As the train approaches, the station seems to come to life. The lights illuminate with a comforting glow like a hug from a lifelong friend. The station atop the steps begins revolving its doors, and a clock chimes from far away. The leaves become a vibrant pallet of autumn dancing about, creating a mosaic of fall colors. It is signaling an end and a beginning. The boy runs around, arms stretched wide, pretending to fly like an airplane as the train hums into the station letting out a final hiss to announce the end of its journey. The doors slide open like velvet curtains on a broadway stage, and the ticket masters emerge from every door in a synchronized fashion from the caboose to the engine. Dressed in red and black with shiny golden buttons glistening in the station lamps, they simultaneously check their pocket watches to confirm they are right on schedule. Then, one by one, passengers of all shapes and sizes, from people to pets, begin to exit the train. The pets are the boy's favorite part whenever he can sneak in a quick scratch behind a dog's ear or under a cat's chin. The boy waves and smiles at the passengers as they disembark from the train. The passengers reflect the boy’s happiness as they all funnel towards the station with the revolving doors at the top of the steps. Without direction, the passengers all know where they need to go. In no rush, in an orderly fashion, they enter the station, tickets in hand, to take the final train to the stop at the end of the line. It is unclear to everyone how much time has passed since the train arrived, the passengers unloaded, and everyone entered the train station. The boy has returned to his seat on the wooden bench, swinging his feet into space as he awaits for one final passenger to exit the train.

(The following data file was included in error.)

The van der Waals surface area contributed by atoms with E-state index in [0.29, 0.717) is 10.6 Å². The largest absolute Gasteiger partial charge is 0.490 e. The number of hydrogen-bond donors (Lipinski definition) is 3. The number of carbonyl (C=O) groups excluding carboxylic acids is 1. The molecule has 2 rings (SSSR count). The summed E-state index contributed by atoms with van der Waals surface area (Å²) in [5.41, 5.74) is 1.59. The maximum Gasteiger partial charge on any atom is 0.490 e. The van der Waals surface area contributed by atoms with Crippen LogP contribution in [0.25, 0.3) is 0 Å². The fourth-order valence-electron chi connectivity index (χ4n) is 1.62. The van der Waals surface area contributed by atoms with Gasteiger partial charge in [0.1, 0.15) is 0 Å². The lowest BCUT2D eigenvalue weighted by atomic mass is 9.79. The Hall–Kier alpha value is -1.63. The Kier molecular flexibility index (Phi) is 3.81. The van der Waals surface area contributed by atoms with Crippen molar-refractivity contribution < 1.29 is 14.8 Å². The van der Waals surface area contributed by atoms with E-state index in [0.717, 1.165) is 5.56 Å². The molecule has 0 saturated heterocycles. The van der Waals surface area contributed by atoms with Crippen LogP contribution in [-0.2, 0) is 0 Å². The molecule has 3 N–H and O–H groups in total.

The boy waits and watches patiently as the hands of the train station clock make another round. He's lost count of how many revolutions they have made. Like a spinning top that never falters, the hands pass from twelve to twelve. The boy is lost in hypnosis from the clock hands. The leaves stir at his feet again alerting him that the final passenger is emerging from the train.